Is cognitive impairment associated with antipsychotic dose and anticholinergic equivalent loads in first-episode psychosis?

Alejandro Ballesteros, Ana M. Sánchez-Torres, Jose M. López-Ilundain, Bibiana Cabrera, Antonio Lobo, Ana M. González-Pinto, Covadonga Díaz-Caneja, Iluminada Corripio, Eduard Vieta, Elena De La Serna, Julio Bobes, Judith Usall, Fernando Contreras, Ruth Lorente-Omeñaca, Gisela Mezquida, Miguel Bernardo, Manuel J. Cuesta, Miquel Bioque, Silvia Amoretti, Mara ParelladaRaquel Vicente, Anna Alonso, Mireia Rabella, Itxaso Gonzalez-Ortega, Patricia Vega, Julio Arbej, Nicolas Fayed, Julio Sanjuan, Esther Lorente-Rovira, Daniel Berge, Antoni Bulbena, Diego Hidalgo-Mazzei, Marina Garriga, Immaculada Baeza, Josefina Castro-Fornieles, Auria Albacete, Jose Manuel Menchon, Mapaz P. Garcia-Portilla, Leticia Garciaalvarez, Miguel Gutierrrez, Aranzazu Zabala, Roberto Rodriguez-Jimenez, Isabel Morales-Munoz, Anna Butjosa, Marta Pardo-Gallego, Salvador Sarro, Ramon Landin-Moreno, Angela Ibanez, Lucia Moreno-Izco, Vicente Balanza-Martinez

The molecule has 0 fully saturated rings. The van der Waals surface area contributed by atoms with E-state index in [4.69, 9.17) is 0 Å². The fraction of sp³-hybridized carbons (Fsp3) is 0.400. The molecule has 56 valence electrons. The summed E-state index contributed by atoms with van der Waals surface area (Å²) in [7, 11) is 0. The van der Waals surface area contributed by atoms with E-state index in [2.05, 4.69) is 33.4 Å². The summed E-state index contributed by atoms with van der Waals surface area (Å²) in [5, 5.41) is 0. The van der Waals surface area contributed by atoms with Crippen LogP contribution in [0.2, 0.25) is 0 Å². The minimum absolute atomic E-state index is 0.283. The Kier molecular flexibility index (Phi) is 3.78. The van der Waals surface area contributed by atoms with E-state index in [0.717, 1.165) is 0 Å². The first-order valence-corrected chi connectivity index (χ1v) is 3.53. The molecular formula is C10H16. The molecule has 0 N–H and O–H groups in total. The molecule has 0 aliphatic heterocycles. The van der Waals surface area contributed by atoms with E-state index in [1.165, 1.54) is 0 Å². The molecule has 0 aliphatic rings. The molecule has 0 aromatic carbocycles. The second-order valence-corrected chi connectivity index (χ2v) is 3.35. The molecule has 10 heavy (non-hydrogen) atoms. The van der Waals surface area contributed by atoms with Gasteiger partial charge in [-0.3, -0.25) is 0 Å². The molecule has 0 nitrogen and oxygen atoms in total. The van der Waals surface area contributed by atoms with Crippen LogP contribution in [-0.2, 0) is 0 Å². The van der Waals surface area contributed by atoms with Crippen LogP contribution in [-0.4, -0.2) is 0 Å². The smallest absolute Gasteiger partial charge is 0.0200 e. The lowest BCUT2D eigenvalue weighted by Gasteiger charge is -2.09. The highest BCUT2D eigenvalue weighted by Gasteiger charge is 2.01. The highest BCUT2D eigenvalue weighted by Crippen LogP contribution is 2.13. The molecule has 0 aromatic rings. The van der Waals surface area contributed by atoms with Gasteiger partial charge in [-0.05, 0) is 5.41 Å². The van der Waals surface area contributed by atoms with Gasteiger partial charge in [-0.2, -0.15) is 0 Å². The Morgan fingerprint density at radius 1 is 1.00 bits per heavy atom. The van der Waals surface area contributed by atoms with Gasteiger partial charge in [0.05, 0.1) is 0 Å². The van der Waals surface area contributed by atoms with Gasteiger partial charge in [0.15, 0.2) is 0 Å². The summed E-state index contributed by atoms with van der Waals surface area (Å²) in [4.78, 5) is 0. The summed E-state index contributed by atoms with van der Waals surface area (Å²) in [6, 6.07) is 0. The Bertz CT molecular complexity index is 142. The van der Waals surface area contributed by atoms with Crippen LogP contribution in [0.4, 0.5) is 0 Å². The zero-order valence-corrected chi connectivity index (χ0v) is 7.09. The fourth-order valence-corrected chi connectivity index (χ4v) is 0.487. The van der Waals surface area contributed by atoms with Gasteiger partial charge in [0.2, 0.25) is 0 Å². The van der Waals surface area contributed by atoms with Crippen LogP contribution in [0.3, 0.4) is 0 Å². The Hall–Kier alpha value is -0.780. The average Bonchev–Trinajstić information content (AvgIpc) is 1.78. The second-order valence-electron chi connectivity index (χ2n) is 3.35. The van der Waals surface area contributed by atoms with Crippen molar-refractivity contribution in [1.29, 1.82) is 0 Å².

Research output: Contribution to journalArticleResearch

21 Citations (Scopus)


Copyright © Cambridge University Press 2018. Background Cognitive deficits are a core feature of early stages in schizophrenia. However, the extent to which antipsychotic (AP) have a deleterious effect on cognitive performance remains under debate. We aim to investigate whether anticholinergic loadings and dose of AP drugs in first episode of psychosis (FEP) in advanced phase of remission are associated with cognitive impairment and the differences between premorbid intellectual quotient (IQ) subgroups.Methods Two hundred and sixty-six patients participated. The primary outcomes were cognitive dimensions, dopaminergic/anticholinergic load of AP [in chlorpromazine equivalents (Eq-CPZ) and the Anticholinergic Risk Scale (ARS), respectively].Results Impairments in processing speed, verbal memory and global cognition were significantly associated with high Eq-CPZ and verbal impairment with high ARS score. Moreover, this effect was higher in the low IQ subgroup.Conclusions Clinicians should be aware of the potential cognitive impairment associated with AP in advanced remission FEP, particularly in lower premorbid IQ patients.
Original languageEnglish
Pages (from-to)2247-2256
JournalPsychological Medicine
Publication statusPublished - 1 Oct 2018


  • Anticholinergic
  • antipsychotics
  • cognition
  • first episode psychosis
  • premorbid intellectual quotient.


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